I also notice they offer silk organza to use as a press cloth, which I thought was interesting. Lately, I've been noticing what a difference it makes when I use different press cloths. And my new ironing board cover (purchased) is not going to work out, because it has so much texture that doesn't seem likely to go away ; )

In good light, I see that no matter how much I try to polish fabric with my iron and spray starch, I can't get a smooth look when my press cloth and ironing board cover aren't smooth. It's frustrating to end up with a rough surface on something like expensive batiste, when the batiste was smooth to begin with!

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RE: Interfacing bubbles - 2/9/2012 4:39:42 PM   
Bunnypep


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A silk organza press cloth is wonderful. You can see the details through the press cloth. A washed piece of organdy works well too.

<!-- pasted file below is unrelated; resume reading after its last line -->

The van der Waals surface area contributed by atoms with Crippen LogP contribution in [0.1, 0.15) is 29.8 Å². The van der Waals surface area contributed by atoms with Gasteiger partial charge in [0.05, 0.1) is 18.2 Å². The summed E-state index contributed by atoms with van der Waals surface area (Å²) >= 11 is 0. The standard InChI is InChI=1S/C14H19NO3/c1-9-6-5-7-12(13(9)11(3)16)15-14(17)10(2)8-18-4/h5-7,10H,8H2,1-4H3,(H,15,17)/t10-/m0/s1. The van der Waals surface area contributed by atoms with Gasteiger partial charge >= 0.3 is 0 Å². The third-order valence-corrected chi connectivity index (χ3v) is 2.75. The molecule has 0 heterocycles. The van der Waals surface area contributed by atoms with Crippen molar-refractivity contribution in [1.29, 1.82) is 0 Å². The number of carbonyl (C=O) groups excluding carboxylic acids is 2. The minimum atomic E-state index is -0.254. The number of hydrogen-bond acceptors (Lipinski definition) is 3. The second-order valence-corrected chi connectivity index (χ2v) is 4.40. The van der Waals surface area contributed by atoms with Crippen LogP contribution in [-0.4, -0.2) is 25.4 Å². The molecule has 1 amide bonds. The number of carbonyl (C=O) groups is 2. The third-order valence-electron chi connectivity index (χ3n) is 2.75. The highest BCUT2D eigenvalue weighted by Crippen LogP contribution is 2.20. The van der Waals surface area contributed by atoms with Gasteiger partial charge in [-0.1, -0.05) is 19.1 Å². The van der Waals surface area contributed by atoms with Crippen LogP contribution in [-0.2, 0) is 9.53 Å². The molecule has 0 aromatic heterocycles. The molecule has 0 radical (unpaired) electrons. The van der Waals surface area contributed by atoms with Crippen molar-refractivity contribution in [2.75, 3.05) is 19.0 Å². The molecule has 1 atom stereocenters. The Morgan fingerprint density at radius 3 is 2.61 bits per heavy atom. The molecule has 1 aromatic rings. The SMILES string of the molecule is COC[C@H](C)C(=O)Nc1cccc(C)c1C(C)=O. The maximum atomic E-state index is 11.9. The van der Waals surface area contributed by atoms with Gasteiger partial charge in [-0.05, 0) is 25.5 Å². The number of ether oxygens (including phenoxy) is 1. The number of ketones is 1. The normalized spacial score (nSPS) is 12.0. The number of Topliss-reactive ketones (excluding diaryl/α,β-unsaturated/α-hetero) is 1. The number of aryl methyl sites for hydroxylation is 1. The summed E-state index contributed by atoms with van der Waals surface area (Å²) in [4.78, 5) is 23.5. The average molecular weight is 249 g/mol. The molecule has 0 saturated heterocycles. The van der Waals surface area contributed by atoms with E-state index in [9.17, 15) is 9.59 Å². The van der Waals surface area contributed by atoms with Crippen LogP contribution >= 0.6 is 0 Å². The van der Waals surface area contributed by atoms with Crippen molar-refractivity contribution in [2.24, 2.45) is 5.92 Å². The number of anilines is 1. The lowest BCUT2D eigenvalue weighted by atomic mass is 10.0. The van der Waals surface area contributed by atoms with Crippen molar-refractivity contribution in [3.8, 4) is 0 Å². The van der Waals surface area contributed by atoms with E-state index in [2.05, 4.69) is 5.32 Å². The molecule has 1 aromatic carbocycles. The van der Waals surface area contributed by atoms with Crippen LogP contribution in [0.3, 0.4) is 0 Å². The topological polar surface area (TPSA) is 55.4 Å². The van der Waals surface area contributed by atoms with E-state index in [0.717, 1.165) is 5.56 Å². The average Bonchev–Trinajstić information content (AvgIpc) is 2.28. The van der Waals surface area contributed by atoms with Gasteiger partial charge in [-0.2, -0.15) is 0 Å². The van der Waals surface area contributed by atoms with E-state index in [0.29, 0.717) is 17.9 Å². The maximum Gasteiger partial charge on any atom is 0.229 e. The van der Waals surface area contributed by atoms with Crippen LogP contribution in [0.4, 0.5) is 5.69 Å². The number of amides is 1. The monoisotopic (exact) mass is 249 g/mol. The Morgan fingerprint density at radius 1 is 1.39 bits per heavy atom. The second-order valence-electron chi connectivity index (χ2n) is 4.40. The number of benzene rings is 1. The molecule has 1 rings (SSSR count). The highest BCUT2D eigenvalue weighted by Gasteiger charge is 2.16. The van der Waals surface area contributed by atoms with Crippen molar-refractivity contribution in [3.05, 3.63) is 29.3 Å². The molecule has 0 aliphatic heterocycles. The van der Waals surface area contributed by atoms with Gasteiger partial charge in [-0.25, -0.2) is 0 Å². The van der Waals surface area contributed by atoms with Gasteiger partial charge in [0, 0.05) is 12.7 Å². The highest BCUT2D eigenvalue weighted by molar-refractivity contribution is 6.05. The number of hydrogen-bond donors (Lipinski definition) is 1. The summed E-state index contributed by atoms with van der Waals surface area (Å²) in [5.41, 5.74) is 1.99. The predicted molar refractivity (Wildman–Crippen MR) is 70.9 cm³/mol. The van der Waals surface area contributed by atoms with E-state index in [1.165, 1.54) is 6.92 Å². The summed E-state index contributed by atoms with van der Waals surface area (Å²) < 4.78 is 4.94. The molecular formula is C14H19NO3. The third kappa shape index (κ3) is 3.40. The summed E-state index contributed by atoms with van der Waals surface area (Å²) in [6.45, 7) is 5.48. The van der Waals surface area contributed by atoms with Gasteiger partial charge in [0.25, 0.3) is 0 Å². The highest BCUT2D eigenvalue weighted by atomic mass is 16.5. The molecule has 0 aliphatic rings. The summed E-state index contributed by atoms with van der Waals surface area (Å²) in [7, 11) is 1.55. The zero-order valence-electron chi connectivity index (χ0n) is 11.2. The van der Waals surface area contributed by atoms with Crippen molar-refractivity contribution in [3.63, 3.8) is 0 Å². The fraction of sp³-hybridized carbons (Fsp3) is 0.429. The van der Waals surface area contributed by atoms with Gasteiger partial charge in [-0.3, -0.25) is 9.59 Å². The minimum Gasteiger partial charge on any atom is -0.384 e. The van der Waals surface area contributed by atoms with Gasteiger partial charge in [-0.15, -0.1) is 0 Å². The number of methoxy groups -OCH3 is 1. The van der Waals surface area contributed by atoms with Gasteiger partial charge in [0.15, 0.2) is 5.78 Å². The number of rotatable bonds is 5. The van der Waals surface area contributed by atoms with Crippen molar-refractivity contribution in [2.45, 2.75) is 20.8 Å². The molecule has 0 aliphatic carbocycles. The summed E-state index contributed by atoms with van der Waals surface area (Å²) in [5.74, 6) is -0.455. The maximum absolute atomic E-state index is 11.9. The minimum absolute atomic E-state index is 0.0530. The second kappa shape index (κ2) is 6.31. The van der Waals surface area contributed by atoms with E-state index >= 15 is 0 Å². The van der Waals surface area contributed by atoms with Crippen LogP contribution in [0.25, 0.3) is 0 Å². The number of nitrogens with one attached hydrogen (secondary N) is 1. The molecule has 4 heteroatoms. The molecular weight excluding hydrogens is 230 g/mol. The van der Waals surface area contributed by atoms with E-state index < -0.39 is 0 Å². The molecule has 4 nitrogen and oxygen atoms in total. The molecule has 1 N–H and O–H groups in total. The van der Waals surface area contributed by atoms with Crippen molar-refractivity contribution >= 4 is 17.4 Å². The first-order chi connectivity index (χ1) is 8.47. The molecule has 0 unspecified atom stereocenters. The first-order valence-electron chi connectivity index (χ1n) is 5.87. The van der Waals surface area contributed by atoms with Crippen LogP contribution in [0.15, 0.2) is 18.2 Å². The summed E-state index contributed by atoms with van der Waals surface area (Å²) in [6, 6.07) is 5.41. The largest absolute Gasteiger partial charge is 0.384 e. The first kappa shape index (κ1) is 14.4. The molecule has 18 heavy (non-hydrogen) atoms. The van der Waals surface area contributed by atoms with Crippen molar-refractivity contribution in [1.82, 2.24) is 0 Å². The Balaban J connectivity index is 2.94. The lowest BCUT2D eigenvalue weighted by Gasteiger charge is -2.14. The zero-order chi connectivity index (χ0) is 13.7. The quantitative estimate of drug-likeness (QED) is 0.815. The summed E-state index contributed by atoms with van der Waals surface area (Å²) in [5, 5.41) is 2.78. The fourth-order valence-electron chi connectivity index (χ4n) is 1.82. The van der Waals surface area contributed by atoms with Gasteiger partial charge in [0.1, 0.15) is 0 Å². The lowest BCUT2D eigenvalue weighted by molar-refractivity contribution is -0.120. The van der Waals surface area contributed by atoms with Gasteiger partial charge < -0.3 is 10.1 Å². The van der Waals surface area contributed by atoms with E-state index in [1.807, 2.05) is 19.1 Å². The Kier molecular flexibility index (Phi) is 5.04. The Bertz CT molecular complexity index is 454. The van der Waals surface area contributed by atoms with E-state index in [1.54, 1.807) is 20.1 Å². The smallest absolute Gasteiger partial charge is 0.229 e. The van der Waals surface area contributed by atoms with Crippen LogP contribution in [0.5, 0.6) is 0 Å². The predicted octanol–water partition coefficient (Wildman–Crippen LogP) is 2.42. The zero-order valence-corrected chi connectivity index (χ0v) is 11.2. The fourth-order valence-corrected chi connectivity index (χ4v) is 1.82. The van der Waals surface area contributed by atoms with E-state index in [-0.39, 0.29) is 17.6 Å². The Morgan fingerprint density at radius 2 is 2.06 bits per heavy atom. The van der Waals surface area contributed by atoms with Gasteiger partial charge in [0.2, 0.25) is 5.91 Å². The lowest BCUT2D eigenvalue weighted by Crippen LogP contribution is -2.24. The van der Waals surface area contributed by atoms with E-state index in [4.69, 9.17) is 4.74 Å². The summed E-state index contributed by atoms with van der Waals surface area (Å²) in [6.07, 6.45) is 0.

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RE: Interfacing bubbles - 2/9/2012 9:33:00 PM   
vpenner

 

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Fairygodmother,

I would agree also with your comments about adhesive quality. I've found that I have MUCH better luck with the interfacing from a bolt as opposed to the packaged interfacing, even if they're manufactured by the same company. I ONLY used the packaged stuff for backing tissue paper patterns (it's quicker than tracing them and helps preserve ones that I know I'll use more than once).